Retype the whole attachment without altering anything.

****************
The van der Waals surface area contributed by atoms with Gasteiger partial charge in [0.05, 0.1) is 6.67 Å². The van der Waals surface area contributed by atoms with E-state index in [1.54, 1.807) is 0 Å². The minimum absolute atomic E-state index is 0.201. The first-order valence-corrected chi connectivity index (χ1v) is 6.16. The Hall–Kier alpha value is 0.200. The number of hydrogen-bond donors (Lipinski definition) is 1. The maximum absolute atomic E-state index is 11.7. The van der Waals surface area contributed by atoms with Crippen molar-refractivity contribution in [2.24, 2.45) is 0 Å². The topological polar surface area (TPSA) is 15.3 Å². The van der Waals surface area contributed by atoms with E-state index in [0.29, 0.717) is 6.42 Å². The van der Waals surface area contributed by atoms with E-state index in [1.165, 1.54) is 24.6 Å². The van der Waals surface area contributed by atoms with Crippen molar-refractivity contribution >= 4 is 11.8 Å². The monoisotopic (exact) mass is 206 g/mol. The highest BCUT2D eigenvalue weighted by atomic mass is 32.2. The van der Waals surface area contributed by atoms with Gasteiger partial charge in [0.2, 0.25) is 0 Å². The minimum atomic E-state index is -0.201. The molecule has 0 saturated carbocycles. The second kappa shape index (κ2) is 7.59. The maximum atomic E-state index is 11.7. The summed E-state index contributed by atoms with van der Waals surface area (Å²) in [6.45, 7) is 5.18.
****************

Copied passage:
The van der Waals surface area contributed by atoms with Gasteiger partial charge in [0.05, 0.1) is 6.67 Å². The van der Waals surface area contributed by atoms with E-state index in [1.54, 1.807) is 0 Å². The minimum absolute atomic E-state index is 0.201. The first-order valence-corrected chi connectivity index (χ1v) is 6.16. The Hall–Kier alpha value is 0.200. The number of hydrogen-bond donors (Lipinski definition) is 1. The maximum absolute atomic E-state index is 11.7. The van der Waals surface area contributed by atoms with Crippen molar-refractivity contribution in [2.24, 2.45) is 0 Å². The topological polar surface area (TPSA) is 15.3 Å². The van der Waals surface area contributed by atoms with E-state index in [0.29, 0.717) is 6.42 Å². The van der Waals surface area contributed by atoms with E-state index in [1.165, 1.54) is 24.6 Å². The van der Waals surface area contributed by atoms with Crippen molar-refractivity contribution >= 4 is 11.8 Å². The monoisotopic (exact) mass is 206 g/mol. The highest BCUT2D eigenvalue weighted by atomic mass is 32.2. The van der Waals surface area contributed by atoms with Gasteiger partial charge in [0.2, 0.25) is 0 Å². The minimum atomic E-state index is -0.201. The molecule has 0 saturated carbocycles. The second kappa shape index (κ2) is 7.59. The maximum atomic E-state index is 11.7. The summed E-state index contributed by atoms with van der Waals surface area (Å²) in [6.45, 7) is 5.18.